Date of Award

5-1-2018

Document Type

Thesis (Ph.D.)

Department

Department of Computer Science

First Advisor

David Kotz

Abstract

Analysts predict billions of everyday objects will soon become ``smart’' after designers add wireless communication capabilities. Collectively known as the Internet of Things (IoT), these newly communication-enabled devices are envisioned to collect and share data among themselves, with new devices entering and exiting a particular environment frequently. People and the devices they wear or carry may soon encounter dozens, possibly hundreds, of devices each day. Many of these devices will be encountered for the first time. Additionally, some of the information the devices share may have privacy or security implications. Furthermore, many of these devices will have limited or non-existent user interfaces, making manual configuration cumbersome. This situation suggests that devices that have never met, nor shared a secret, but that are in the same physical area, must have a way to securely communicate that requires minimal manual intervention. In this dissertation we present novel approaches to solve these short-range communication issues. Our techniques are simple to use, secure, and consistent with user intent. We first present a technique called Wanda that uses radio strength as a communication channel to securely impart information onto nearby devices. We focus on using Wanda to introduce new devices into an environment, but Wanda could be used to impart any type of information onto wireless devices, regardless of device type or manufacturer. Next we describe SNAP, a method for a single-antenna wireless device to determine when it is in close physical proximity to another wireless device. Because radio waves are invisible, a user may believe transmissions are coming from a nearby device when in fact the transmissions are coming from a distant adversary attempting to trick the user into accepting a malicious payload. Our approach significantly raises the bar for an adversary attempting such a trick. Finally, we present a solution called JamFi that exploits MIMO antennas and the Inverse-Square Law to securely transfer data between nearby devices while denying more distant adversaries the ability to recover the data. We find JamFi is able to facilitate reliable and secure communication between two devices in close physical proximity, even though they have never met nor shared a key.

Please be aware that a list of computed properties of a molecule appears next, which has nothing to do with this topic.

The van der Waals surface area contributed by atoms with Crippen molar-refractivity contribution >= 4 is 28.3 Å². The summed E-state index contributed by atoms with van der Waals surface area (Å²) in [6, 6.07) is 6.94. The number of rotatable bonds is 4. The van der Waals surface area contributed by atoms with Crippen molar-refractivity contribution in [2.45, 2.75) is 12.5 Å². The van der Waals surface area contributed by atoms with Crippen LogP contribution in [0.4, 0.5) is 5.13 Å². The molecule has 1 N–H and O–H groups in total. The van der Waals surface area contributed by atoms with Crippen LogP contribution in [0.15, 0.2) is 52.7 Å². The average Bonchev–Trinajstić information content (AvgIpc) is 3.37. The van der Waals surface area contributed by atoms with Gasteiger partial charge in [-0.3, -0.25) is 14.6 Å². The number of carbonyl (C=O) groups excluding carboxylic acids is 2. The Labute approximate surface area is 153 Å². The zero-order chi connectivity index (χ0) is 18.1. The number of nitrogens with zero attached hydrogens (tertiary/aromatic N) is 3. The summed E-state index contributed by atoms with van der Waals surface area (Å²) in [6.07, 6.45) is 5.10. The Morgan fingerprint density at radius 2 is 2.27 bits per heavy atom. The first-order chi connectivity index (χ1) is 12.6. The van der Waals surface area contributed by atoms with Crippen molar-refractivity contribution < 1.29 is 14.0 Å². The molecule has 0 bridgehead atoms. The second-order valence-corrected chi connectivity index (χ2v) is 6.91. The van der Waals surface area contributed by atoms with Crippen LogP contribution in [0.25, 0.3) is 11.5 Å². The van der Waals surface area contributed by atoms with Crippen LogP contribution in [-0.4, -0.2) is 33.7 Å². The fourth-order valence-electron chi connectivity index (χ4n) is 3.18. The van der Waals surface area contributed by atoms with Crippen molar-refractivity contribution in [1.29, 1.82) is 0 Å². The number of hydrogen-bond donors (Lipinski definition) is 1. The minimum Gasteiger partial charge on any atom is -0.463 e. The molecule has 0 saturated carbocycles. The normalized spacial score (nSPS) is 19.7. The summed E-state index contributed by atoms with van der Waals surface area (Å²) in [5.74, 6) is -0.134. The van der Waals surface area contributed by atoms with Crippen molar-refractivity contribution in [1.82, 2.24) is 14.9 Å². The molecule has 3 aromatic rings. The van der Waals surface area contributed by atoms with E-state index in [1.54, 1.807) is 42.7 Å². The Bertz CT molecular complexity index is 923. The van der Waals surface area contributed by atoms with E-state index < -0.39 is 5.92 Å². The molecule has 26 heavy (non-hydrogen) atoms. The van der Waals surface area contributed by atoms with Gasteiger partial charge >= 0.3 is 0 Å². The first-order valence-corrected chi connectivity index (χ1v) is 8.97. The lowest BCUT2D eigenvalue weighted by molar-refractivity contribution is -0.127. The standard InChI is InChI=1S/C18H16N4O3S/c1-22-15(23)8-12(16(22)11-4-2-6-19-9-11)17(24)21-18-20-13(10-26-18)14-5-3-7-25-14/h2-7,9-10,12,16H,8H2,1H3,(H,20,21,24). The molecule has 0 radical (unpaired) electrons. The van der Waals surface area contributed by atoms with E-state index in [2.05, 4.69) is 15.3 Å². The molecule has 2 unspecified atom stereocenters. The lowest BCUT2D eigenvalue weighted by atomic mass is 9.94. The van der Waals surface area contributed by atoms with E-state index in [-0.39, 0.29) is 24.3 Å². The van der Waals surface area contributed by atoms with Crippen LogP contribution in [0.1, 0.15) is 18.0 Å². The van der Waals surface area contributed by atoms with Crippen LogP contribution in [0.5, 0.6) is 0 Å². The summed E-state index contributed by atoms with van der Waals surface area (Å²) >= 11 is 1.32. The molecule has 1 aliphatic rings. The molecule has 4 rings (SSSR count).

Comments

Originally posted in the Dartmouth College Computer Science Technical Report Series, number TR2018-845.

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